June 25, 2019

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Portrait of Queen will be home again soon

Locals buy famous painting

Hey there, time traveller!
This article was published 28/2/2015 (1578 days ago), so information in it may no longer be current.

A giant piece of Winnipeg's hockey history is coming home.

A portrait of Queen Elizabeth II, which was a longtime fixture at one end of the old Winnipeg Arena, is returning to Manitoba after a pair of CN Rail executives, Jamie Boychuk and Michael Cory, purchased the painting this week.

The five-by-seven-metre oil-on-plywood portrait hung from the arena rafters for 20 years, taking its place in the old barn in 1979, when it was commissioned by then-Manitoba lieutentant-governor Francis Laurence Jobin.

The portrait, painted by Gilbert Burch, has sat inside a storage facility in Whitby, Ont., since 2002. During its hibernation, the topic of the painting and its future came up regularly in Winnipeg, and found more traction when the NHL returned to the city in 2011.

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Hey there, time traveller!
This article was published 28/2/2015 (1578 days ago), so information in it may no longer be current.

A giant piece of Winnipeg's hockey history is coming home.

A portrait of Queen Elizabeth II, which was a longtime fixture at one end of the old Winnipeg Arena, is returning to Manitoba after a pair of CN Rail executives, Jamie Boychuk and Michael Cory, purchased the painting this week.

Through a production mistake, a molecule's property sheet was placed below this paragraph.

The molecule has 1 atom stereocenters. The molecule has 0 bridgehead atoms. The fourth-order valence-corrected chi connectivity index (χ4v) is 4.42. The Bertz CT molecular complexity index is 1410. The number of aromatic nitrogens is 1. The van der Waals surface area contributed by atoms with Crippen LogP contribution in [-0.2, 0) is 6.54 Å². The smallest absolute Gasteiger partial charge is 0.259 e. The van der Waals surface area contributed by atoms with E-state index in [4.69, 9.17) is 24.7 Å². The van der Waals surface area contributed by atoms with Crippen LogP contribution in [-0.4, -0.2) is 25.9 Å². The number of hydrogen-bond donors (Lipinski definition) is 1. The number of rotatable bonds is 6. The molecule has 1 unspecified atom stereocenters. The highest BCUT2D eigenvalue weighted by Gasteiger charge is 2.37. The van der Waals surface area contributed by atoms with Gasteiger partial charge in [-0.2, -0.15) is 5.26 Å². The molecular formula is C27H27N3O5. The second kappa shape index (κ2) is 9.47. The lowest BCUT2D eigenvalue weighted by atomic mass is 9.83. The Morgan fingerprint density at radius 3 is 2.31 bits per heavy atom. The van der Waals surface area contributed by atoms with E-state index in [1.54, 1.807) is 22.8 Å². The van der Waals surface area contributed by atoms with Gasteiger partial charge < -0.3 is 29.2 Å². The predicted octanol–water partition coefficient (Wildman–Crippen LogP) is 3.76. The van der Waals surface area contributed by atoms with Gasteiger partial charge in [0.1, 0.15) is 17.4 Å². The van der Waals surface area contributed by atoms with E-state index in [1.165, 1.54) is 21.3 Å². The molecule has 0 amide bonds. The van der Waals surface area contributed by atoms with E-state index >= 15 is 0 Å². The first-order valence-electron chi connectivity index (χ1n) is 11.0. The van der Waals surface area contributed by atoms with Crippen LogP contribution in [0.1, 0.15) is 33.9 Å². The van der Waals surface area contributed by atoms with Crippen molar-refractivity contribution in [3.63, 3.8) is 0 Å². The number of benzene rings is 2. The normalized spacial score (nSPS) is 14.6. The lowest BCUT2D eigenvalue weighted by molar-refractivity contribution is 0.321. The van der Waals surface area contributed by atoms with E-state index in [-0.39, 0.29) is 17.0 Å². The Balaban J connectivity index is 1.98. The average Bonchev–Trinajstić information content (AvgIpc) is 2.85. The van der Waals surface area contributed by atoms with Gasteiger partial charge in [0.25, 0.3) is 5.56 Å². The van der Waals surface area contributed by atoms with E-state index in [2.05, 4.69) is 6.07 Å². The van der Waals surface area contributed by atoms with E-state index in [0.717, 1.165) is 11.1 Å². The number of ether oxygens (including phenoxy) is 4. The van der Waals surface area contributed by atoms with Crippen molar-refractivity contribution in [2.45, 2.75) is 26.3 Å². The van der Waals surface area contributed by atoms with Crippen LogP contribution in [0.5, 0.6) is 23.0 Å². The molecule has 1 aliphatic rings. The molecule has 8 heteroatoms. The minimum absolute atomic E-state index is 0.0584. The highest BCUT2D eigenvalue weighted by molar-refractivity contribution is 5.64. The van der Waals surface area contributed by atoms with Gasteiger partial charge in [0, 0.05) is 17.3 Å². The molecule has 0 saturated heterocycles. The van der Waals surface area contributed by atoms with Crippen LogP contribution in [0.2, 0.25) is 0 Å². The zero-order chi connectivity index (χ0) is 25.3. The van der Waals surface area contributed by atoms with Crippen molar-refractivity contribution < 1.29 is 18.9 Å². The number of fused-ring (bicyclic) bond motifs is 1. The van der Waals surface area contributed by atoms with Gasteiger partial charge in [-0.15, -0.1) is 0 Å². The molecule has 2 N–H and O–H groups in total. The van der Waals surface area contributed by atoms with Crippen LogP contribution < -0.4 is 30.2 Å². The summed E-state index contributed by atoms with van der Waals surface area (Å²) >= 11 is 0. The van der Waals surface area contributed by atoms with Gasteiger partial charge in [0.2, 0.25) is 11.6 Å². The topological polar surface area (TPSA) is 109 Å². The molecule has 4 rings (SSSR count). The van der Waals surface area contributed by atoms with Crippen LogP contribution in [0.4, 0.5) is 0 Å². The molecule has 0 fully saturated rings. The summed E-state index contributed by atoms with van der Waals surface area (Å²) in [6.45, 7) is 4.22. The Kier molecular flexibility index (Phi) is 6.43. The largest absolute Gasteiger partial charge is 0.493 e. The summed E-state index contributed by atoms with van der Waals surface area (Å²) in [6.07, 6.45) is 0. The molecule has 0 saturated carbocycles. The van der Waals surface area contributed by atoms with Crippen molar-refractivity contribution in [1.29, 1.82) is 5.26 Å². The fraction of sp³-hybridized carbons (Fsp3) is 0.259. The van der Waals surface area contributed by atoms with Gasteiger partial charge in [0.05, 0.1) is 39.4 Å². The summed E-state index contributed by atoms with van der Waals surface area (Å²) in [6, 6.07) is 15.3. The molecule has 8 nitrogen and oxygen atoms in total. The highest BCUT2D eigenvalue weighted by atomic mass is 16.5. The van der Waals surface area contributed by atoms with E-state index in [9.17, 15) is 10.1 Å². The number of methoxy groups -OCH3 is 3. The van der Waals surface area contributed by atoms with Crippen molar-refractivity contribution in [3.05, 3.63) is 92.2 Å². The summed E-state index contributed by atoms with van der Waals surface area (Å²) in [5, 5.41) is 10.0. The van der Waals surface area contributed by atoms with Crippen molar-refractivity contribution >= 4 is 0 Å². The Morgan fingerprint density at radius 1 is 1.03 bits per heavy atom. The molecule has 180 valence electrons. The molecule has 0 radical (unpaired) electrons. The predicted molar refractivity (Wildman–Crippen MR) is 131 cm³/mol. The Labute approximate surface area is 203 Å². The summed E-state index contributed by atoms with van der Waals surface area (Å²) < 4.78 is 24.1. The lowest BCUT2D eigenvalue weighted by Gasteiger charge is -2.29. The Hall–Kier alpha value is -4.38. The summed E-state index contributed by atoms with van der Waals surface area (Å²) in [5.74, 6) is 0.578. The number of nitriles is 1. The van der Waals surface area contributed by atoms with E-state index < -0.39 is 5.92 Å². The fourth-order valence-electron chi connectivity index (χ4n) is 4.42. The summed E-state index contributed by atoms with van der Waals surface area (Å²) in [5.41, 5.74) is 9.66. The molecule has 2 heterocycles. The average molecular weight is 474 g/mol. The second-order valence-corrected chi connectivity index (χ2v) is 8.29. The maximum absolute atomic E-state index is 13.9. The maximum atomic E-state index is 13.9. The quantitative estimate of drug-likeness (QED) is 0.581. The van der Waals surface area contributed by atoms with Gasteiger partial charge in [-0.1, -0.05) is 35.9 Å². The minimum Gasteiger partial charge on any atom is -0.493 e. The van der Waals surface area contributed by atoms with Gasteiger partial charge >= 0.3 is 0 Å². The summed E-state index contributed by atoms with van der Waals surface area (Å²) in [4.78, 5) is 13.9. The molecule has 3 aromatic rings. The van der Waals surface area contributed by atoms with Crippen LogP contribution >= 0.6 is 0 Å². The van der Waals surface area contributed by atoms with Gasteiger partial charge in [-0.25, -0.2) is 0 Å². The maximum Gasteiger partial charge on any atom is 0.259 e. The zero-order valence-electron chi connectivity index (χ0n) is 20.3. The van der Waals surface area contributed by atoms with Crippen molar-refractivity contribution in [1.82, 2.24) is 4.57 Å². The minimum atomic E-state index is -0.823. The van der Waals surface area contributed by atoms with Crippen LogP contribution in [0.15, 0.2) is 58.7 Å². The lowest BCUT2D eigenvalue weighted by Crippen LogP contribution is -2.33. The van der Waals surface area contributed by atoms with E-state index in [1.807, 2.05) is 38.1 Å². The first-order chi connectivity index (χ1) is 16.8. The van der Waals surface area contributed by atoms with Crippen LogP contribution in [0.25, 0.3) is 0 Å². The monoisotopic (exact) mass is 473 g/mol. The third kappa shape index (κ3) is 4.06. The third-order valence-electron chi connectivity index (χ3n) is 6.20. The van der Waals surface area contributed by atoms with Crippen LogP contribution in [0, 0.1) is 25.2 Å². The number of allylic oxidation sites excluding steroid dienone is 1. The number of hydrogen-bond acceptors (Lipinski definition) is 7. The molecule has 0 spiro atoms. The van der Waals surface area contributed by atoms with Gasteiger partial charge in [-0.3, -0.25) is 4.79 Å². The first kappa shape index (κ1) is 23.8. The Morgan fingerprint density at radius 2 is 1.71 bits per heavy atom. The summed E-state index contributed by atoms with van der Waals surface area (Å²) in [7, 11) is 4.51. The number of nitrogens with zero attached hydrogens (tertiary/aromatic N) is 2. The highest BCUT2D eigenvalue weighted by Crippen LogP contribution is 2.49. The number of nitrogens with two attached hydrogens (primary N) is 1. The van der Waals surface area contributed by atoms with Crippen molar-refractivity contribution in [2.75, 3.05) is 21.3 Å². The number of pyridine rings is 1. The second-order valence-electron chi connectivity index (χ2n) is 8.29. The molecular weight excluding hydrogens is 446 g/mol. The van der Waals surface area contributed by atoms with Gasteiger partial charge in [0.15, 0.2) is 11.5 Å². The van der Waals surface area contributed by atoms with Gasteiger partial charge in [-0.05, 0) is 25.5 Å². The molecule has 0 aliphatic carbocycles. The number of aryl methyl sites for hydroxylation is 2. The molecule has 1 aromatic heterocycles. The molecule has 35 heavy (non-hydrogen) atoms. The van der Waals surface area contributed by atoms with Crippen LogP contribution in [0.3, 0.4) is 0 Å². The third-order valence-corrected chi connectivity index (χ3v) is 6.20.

Artist Gilbert Burch with his portrait of Queen Elizabeth II in 1979.

KEN GIGLIOTTI / WINNIPEG FREE PRESS FILES

Artist Gilbert Burch with his portrait of Queen Elizabeth II in 1979.

'We're not going to announce right now where it's going to go, but we're definitely going to put it in a location that is accessible to the public'— CN Rail executive Jamie Boychuk, who, along with co-worker Michael Cory, purchased the painting this week

The five-by-seven-metre oil-on-plywood portrait hung from the arena rafters for 20 years, taking its place in the old barn in 1979, when it was commissioned by then-Manitoba lieutentant-governor Francis Laurence Jobin.

The portrait, painted by Gilbert Burch, has sat inside a storage facility in Whitby, Ont., since 2002. During its hibernation, the topic of the painting and its future came up regularly in Winnipeg, and found more traction when the NHL returned to the city in 2011.

Boychuk plans to bring the painting back to Manitoba in the next couple of weeks. There's no room for the Queen in the MTS Centre, but discussions are already underway to display it in a spot where Manitobans can enjoy it again.

"We've got a few locations that are reaching out, and we've reached out to people who are interested," he said. "We're not going to announce right now where it's going to go, but we're definitely going to put it in a location that is accessible to the public."

The purchase process came about rather quickly. Boychuk was at a recent Winnipeg Jets game with local artist Amanda Von Riesen, who happened to know the curator of the painting in Ontario, Anya Wilson. Von Riesen understood Wilson was looking for a buyer, and when she and Boychuk started to talk about the old portrait at the Jets game, the idea moved quickly.

"I contacted Anya and said 'I think I have an interested buyer.' She was excited and we went from there to negotiating. She's really excited," Von Riesen said.

Boychuk said the painting, which comes in two pieces, is in great condition, with the exception of the odd hockey puck mark put on it by NHL players who used to shoot pucks at it from centre ice when it hung from the arena rafters.

"No matter what we do, that stuff is not going to be touched up," he said.

"That's part of the history of it."

When asked how much an old, massive oil-on-plywood portrait of Queen Elizabeth II dotted with puck marks is going for these days, Boychuk wouldn't tip his hand.

"It's priceless," he laughed. "Absolutely priceless."

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